How much is too much?


By Leanne McCrate



Dear Dietitian,

I am sixty years old, and I’ve always been health conscious. I eat right and exercise three times a week. Recently, I’ve read that too much calcium may increase your risk of a heart attack. Is this true? Also, how much is too much?

Mary

Dear Mary,

How many times did you hear “Drink your milk” when you were a child? Milk is a good source of calcium, which is needed for healthy bones. Our bodies will build bone until about age 18. After that point, we must consume adequate amounts of calcium in our diet or use supplements to maintain healthy bones.

There is controversy among experts about the link between excess calcium and heart attacks, and studies have produced mixed results. Some studies have even found a decreased risk of heart disease with calcium, especially when consumed in the diet.

One theory is that when a calcium supplement is taken, the body uses what it needs, leaving excess amounts in the blood. These calcium bits are deposited onto the walls of the arteries, increasing plaque, which narrows the arteries and reduces blood flow to the heart. When blood flow is reduced, so is oxygen. Ultimately, a section of the heart doesn’t get enough oxygen to survive, resulting in a myocardial infarction (MI), or heart attack.

For adults, the Recommended Daily Allowance (RDA) of calcium is 1,000 mg up to age 50. That amount increases to 1,200 mg per day for women over 50 and men older than 70. Why the age difference? When women go through menopause, the amount of estrogen in the body significantly decreases. Estrogen is needed to hinder bone breakdown. While testosterone in men serves the same function, there is no sharp decrease in this hormone as there is estrogen in women.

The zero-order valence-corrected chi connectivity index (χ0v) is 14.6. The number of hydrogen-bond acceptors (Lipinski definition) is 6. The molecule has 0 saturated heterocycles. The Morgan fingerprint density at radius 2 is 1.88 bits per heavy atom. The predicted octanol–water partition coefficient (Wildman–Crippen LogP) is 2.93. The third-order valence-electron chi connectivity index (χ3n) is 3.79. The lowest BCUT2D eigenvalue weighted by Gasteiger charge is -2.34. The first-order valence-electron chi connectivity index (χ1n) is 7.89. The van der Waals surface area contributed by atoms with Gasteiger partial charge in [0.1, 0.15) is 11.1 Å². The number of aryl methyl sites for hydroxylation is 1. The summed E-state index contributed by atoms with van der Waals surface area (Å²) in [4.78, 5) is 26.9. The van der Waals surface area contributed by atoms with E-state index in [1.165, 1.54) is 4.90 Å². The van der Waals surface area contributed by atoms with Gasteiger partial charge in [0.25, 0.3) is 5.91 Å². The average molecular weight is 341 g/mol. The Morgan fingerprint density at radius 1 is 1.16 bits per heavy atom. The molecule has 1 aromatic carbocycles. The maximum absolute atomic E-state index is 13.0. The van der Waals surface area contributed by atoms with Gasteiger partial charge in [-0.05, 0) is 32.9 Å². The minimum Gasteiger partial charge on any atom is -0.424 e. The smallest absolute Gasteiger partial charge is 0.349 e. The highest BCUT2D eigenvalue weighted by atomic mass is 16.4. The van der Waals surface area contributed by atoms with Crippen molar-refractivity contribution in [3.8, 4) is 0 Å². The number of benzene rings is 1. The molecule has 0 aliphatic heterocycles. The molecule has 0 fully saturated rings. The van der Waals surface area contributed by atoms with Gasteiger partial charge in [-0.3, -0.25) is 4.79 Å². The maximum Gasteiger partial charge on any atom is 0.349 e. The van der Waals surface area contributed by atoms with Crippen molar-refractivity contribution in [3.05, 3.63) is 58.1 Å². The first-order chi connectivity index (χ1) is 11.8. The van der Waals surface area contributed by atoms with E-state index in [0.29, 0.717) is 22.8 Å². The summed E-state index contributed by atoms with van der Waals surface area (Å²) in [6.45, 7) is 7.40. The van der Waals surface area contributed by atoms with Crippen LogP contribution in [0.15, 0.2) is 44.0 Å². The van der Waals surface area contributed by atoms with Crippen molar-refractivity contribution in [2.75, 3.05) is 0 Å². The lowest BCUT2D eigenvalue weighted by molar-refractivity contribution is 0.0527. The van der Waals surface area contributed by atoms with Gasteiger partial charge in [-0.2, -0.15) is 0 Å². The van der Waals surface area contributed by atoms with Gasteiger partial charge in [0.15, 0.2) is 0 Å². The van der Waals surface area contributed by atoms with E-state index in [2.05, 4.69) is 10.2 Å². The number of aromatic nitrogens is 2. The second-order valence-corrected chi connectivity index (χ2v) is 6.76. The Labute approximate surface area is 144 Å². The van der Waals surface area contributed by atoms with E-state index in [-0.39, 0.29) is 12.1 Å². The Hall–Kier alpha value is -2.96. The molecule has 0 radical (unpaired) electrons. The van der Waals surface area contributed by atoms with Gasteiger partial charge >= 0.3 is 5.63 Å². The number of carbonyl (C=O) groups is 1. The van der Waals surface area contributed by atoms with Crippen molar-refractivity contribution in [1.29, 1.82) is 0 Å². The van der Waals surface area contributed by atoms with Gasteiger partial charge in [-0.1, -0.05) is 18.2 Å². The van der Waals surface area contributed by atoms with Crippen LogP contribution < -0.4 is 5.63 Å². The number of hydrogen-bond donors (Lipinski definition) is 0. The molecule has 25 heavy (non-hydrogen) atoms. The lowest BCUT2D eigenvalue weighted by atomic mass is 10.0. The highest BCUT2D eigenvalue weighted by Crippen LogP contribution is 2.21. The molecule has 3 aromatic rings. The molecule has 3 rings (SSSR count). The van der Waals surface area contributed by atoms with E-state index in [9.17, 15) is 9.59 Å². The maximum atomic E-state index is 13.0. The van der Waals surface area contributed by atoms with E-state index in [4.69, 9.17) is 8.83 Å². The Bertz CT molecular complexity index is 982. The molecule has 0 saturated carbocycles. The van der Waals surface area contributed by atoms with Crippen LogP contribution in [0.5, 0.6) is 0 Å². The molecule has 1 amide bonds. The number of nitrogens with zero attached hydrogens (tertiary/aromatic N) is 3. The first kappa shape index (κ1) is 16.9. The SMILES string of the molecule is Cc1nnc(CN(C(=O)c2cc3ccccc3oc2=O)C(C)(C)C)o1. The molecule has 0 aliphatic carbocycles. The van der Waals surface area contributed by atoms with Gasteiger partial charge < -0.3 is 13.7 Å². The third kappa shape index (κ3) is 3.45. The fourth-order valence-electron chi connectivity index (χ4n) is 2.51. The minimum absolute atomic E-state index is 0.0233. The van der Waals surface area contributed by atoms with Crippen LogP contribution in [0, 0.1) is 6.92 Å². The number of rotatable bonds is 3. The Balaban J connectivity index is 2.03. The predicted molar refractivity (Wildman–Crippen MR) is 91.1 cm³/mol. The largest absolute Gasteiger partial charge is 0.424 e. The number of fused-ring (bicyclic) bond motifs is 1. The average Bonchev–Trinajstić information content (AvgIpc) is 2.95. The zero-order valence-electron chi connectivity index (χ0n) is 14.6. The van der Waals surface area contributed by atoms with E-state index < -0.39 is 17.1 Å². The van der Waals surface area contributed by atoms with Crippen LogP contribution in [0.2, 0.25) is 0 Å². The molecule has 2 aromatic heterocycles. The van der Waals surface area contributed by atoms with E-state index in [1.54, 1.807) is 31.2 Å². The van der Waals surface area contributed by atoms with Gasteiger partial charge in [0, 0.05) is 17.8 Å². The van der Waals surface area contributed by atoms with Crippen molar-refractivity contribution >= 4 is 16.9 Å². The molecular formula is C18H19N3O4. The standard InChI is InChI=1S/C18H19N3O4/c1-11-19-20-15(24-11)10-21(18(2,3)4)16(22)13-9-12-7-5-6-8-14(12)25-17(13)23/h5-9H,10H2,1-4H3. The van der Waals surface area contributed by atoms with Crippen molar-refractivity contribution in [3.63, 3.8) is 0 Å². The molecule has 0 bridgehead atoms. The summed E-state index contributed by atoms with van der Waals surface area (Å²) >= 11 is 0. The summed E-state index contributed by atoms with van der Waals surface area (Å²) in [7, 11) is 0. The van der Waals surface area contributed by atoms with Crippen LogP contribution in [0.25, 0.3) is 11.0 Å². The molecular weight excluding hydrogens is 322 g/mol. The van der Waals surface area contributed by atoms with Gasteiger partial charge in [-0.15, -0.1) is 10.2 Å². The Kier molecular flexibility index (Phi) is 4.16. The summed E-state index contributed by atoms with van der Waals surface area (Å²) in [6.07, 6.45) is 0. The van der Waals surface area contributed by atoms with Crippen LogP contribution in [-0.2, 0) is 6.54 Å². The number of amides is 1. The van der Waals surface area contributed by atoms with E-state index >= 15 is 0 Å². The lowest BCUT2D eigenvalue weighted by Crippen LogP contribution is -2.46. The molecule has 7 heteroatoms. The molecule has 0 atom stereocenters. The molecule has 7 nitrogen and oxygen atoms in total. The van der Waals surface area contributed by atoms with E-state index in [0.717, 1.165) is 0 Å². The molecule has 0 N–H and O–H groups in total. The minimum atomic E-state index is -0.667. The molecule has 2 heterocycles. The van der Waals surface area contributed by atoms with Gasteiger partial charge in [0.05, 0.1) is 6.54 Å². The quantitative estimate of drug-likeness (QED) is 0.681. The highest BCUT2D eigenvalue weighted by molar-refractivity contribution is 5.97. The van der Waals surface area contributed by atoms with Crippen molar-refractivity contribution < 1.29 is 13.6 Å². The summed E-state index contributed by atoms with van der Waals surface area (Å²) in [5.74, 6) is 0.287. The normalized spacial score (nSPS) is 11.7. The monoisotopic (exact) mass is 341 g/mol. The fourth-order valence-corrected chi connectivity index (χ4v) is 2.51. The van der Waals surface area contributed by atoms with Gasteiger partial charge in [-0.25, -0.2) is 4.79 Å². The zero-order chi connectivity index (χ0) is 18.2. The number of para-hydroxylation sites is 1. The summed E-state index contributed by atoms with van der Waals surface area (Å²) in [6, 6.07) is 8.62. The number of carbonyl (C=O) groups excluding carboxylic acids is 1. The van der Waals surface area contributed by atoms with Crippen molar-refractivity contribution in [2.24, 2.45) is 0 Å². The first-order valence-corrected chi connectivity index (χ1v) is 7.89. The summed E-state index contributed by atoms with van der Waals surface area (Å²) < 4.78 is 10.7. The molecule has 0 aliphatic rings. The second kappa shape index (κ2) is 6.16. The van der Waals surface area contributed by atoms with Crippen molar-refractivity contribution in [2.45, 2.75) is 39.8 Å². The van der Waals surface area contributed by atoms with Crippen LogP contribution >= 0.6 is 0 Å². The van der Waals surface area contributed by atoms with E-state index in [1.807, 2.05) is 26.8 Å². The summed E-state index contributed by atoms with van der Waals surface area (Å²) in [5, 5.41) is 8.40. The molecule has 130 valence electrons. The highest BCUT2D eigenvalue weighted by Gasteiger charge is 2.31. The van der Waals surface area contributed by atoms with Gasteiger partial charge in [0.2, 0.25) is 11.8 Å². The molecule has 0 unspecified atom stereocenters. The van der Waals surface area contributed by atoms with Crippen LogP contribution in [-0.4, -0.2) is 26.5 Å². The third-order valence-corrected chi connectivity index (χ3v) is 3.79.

How much is too much? The Upper Limit (UL) for calcium intake is 2000 mg for men age 51 and over; for women the same age, the UL is 2500 mg.

Remember that vitamin D is essential for calcium absorption. This vitamin can be obtained from sunlight, fortified milk, and fatty fish like mackerel and tuna. It is also added to soy milk, juice, and fortified cereals.

It is always best to get calcium needs met by diet. One simple reason for this is you are less likely to ingest excess amounts of the mineral this way. Most of us don’t drink a gallon of milk a day or eat 10 cups of kale. Another option is a 50/50 plan. Get half your calcium needs in your diet and take a supplement that contains 500 mg of calcium.

When selecting a calcium supplement, remember that calcium citrate is better absorbed. It’s also wise to choose a supplement with USP on the label. This means the United States Pharmacopeia (USP) has tested the product for potency and absorption.

The table below lists good sources of dietary calcium:

Fortified soy milk 1 cup 80-500 mg (varies with brand)
Cow’s milk (2%) 1 cup 295 mg
Spinach 1 cup raw 55 mg
Kale 1 cup raw 95 mg
Cheese, cheddar 1 slice 205 mg
Greek yogurt, non-fat 8 oz 200 mg
Beans, navy 1 cup cooked 120 mg
Tofu, firm ½ cup 260 mg

Until next time, be healthy!

Dear Dietitian

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By Leanne McCrate

Leanne McCrate is an award-winning dietitian based in Missouri. Her mission is to educate the public on sound, evidence-based nutrition. Do you have a nutrition question? Email her at deardietitian411@gmail.com.

Leanne McCrate is an award-winning dietitian based in Missouri. Her mission is to educate the public on sound, evidence-based nutrition. Do you have a nutrition question? Email her at deardietitian411@gmail.com.